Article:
• Consent was given because theymistakenly believed that the defendant was medically qualified or, in the case of the third complainant, trained at Christie's and that, in consequence, the touching was for a medical purpose.

    • As this was not so, there was no true consent. They were consenting to touching for medical purposes not to indecent behaviour, that is, there was consent to the nature of the act but not its quality.

  • Re T [1992] 4 All ER 649: T was injured in a car accident and needed a blood transfusion. After a private conversation with her mother (Jehovah’s Witness) T told staff that she used to belong a sect which forbade transfusions, and that she still maintained some beliefs in that respect and therefore refused consent. She signed a consent form, but was not told that the transfusion might be necessary to save her life. After application to court, at which point T being seriously ill, a judge ordered that a transfusion to save her life was permitted, given that in the prevailing life or death circumstances she had neither given nor refused consent. Appeal by T.

    • Lord Donaldson:

      • An adult patient who suffers from no mental incapacity has an absolute right to choose whether to consent or refuse medical treatment; although thought might be qualified where the woman was pregnant but expressed no further opinion on the point as that would be a novel case for the court.

        • Notes presumption of capacity; not a question of intelligence or education.

      • Treating a person without consent amounts to trespass; except where unconscious or unable to give consent in which case must be treated in accordance with best interests and clinical judgment;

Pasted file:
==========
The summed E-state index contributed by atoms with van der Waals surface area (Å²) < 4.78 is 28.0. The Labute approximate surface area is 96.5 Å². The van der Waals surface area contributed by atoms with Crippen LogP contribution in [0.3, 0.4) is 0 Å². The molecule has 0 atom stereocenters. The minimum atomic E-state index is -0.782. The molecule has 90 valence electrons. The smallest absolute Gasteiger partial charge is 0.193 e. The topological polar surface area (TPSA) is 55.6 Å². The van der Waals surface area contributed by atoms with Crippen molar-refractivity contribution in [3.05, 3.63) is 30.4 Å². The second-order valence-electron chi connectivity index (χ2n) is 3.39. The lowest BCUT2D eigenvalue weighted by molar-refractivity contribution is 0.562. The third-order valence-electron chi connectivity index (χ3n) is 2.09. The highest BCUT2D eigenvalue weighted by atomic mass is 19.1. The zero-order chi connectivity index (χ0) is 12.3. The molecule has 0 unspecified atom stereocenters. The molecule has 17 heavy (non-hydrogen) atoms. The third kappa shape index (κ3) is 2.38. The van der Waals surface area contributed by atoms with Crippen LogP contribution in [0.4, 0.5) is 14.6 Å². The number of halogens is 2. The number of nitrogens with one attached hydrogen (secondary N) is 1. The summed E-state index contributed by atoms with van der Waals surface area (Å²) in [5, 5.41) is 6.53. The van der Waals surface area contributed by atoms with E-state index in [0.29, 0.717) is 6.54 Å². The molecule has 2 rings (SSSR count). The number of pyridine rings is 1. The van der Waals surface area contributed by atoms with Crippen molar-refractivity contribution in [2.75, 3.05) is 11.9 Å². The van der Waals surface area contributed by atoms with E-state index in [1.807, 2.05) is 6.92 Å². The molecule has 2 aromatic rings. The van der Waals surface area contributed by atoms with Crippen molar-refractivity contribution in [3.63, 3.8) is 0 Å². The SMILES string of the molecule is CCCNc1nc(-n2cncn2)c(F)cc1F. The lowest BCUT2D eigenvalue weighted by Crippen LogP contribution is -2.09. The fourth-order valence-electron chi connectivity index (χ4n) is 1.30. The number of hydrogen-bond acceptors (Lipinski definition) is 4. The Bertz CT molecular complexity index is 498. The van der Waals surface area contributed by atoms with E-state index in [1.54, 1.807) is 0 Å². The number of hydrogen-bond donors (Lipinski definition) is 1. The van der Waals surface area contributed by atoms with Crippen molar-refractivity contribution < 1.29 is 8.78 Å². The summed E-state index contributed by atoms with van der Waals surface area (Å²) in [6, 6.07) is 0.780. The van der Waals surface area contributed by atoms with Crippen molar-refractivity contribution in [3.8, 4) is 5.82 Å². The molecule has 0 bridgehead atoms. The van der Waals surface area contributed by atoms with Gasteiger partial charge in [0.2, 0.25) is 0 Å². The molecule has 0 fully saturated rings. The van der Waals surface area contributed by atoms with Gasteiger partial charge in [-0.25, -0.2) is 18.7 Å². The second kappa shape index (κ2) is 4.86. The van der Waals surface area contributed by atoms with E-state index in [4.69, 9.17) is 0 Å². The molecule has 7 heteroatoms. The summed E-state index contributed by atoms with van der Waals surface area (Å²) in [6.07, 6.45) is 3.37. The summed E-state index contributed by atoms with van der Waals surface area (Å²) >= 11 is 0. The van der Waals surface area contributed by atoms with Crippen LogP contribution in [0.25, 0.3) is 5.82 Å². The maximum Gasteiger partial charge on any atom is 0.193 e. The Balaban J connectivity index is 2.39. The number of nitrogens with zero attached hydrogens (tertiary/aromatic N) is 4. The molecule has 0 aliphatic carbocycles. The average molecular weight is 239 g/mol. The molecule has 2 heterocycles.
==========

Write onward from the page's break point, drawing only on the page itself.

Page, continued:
• Next of kin has no legal right to refuse or give consent in these cases of emergency.

      • Notes that case shows conflict between individual interest of self-determination and the interests of society in the preservation of life- in a case of doubt should resolve in favour of life.

      • A doctor should consider whether capacity is commensurate with the gravity of decision made.

      • When considering the effect of outside influences two aspects are very important:

        • The strength of the will of the patient e.g. where tired, in pain or depressed.

        • The relationship of the persuader to the patient e.g. parents, religious beliefs held by others.

      • The scope a refusal may not cover the decision which falls to be addressed; in a case where the refusal ceases to be effective a doctor must act in accordance with best interests and clinical judgement.

      • English law does not accept the transatlantic concept of 'informed consent' and it follows that it would reject any concept of 'informed refusal'. What is required is that the patient knew in broad terms the nature and effect of the procedure to which consent (or refusal) was given.

    • Butler Sloss LJ: Agrees with above but with a focus on the undue influence aspect; thought that the fact that T was in a weakened state of health and the power of mother/religion meant that refusal could not be deemed to cover a life or death situation; appeal therefore failed.

    • Staughton LJ: Cautious to note that where there is doubt over whether consent exists a decision of a doctor acting in good faith will be sufficient to discharge a claim; thinks that should come to the court first.

  • S v St George's Healthcare NHS Trust...